HB man had lifelong devotion to education
Kingy Barley, who died on September 1 after suffering deteriorating health over the past few years, devoted his life to education, mostly in Hawke’s Bay.
In a 40-year career in teaching, Mr Barley served as principal of four schools in Napier and Hastings, ending his career with seven years at Hastings’ Parkvale Primary, where he had been a pupil in the late 1930s.
He was born in Hastings on May 21, 1928, the third of four children and the only son of longtime Hastings tailors Ralph and Florence Barley.
He started his secondary education in 1940 at Hastings High School, a co-educational institution which later became Hastings Boys’ High.
He was a prefect, in the 1st XV rugby team and, as many did in the war years, joined the school’s Air Training Corps, becoming a Flight Sergeant, in anticipation of being among the first call-up after leaving school, had the war continued past its end in 1945.
Mr Barley opted to study medicine, starting at Otago University in 1947, but two years later revised his goals and began his career in education at Dunedin Teacher’s Training College.
It was there that he met future wife Colleen Black, whose family moved to Hastings in 1950.
His first teaching role was as a probationary assistant at Hastings Central, but after only two terms he was transferred as relief teacher at the sole-charge Ardkeen School, about 25km from Wairoa on the road to Waikaremoana.
It was a challenging role for a term before he made his first return to Parkvale as a teacher in 1951, a year he ended by marrying Colleen.
In 1953, to fulfil a requirement to teach in a country school, Mr Barley started a three-year stint at Pakipaki, a valuable teaching experience considering the roll was mainly rural Maori.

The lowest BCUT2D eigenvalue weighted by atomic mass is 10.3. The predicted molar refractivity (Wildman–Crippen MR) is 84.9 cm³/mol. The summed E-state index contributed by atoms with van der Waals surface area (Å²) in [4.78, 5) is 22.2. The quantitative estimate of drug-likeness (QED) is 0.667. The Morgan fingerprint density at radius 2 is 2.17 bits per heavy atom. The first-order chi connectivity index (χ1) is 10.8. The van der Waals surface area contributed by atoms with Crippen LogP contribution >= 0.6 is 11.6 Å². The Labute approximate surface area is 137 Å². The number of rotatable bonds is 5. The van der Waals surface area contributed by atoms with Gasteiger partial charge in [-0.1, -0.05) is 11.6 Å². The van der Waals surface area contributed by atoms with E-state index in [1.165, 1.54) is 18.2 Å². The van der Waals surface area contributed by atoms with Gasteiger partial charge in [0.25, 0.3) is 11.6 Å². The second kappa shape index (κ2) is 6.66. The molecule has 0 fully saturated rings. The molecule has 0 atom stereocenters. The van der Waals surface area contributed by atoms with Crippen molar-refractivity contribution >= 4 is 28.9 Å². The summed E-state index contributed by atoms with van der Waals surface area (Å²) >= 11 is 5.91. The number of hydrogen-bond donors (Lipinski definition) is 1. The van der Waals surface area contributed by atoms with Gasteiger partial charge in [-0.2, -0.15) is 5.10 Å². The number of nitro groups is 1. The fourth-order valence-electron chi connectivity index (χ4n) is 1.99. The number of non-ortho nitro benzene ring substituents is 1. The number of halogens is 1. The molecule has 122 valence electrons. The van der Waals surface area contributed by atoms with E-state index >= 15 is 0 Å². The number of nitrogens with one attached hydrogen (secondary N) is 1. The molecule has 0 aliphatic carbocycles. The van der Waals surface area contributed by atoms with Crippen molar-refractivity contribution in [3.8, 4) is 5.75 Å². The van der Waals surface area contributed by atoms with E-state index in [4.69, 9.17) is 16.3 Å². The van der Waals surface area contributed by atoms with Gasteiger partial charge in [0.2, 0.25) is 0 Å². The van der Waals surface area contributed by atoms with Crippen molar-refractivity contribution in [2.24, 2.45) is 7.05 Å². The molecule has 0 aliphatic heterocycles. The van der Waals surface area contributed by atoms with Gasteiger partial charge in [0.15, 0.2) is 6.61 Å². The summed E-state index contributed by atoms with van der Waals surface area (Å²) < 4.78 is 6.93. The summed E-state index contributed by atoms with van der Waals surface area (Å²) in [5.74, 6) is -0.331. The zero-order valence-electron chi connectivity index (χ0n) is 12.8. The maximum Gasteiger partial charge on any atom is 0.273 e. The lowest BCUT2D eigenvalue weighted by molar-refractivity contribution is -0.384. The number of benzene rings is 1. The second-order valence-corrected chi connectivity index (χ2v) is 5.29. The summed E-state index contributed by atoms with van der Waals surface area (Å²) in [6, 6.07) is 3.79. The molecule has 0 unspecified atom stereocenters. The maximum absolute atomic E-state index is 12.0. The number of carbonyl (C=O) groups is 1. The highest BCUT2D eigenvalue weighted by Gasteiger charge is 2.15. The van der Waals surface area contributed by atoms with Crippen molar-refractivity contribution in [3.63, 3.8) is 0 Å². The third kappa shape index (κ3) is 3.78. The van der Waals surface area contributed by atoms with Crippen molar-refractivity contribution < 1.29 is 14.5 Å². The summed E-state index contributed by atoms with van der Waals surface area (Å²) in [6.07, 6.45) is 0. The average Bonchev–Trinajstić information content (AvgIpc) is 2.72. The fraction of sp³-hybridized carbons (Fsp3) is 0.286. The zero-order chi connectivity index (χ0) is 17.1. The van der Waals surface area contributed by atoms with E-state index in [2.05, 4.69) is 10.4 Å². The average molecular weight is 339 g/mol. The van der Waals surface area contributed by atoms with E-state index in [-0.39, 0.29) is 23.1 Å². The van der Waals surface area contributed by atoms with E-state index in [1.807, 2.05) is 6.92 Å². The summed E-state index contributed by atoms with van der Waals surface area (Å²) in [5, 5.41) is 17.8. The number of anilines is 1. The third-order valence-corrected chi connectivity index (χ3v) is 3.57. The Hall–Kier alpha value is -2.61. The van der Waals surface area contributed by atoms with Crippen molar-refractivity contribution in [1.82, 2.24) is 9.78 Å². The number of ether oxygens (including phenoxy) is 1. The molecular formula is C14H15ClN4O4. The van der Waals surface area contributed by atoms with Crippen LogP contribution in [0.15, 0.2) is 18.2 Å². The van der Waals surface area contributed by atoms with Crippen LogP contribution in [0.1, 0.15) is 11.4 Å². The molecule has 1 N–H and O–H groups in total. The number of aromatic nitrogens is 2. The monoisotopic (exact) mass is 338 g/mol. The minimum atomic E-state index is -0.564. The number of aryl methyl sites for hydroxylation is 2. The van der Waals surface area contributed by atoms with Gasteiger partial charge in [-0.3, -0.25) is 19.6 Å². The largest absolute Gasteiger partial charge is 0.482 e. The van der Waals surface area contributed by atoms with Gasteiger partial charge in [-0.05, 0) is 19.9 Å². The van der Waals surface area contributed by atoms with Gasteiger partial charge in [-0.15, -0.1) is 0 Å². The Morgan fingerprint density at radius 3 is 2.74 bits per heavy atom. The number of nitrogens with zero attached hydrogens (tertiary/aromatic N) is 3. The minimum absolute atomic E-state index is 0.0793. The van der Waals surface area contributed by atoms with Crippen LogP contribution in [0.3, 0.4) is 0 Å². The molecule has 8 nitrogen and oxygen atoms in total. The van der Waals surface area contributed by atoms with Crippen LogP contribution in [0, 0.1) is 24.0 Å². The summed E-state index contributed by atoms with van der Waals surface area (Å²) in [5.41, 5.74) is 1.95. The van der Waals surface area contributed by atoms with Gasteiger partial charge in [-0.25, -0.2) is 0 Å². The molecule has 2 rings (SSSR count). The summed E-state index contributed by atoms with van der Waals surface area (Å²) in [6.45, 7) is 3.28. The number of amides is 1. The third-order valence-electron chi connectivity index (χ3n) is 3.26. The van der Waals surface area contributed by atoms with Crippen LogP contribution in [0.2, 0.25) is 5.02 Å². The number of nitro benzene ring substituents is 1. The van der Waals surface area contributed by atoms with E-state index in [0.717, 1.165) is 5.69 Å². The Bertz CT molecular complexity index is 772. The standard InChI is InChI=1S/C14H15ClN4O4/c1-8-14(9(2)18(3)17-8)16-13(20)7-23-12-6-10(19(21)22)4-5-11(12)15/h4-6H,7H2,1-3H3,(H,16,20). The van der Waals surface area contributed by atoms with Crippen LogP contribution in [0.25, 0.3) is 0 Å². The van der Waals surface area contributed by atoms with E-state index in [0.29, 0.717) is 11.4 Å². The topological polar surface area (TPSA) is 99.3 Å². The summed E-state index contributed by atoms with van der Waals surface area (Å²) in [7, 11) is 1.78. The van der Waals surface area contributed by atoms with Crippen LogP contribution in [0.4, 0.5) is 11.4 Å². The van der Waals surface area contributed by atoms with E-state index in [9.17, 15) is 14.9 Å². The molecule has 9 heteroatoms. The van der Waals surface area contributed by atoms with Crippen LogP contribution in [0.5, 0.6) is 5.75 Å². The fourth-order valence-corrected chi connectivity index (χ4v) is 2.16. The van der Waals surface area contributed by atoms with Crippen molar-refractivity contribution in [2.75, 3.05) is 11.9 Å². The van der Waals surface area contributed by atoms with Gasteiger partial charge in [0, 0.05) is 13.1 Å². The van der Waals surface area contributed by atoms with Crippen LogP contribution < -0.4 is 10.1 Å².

In 1956 he won a position at Hastings Intermediate, where he spent six years before being appointed deputy principal of Leififi Intermediate in Apia, Western Samoa, where, with his wife and children, he spent a term before becoming a lecturer at the island Teacher’s College.
At the end of 1966 he turned-down the job of principal of Apia Primary School, and returned to Hawke’s Bay where at the age of 37 he became the youngest principal ever at Napier Central.
In 1974 Mr Barley became principal of Flaxmere Primary, but at the start of the second term the following year was back in Napier as principal of what was then Hawke’s Bay’s largest school, Wycliffe Intermediate, with a staff of 42 and a roll of more than 900.
There he remained until his move to Parkvale, his last teaching job before moving into the inspectorate covering the Hawke’s Bay Education Board region from Woodville to Hick’s Bay.
In retirement he moved to Taupo for boating and fishing and visits from the family, and travelled abroad several times, to see friends and relatives in Britain.
In 1997 he underwent a triple heart-bypass operation which was regarded as a 100 per cent success, though he didn’t recover his former fitness and energy.
He is survived by wife Colleen, daughter Jenny Butcher (Napier) and sons David (Auckland), Roger (Wellington) and Richard (Napier), and 12 grandchildren.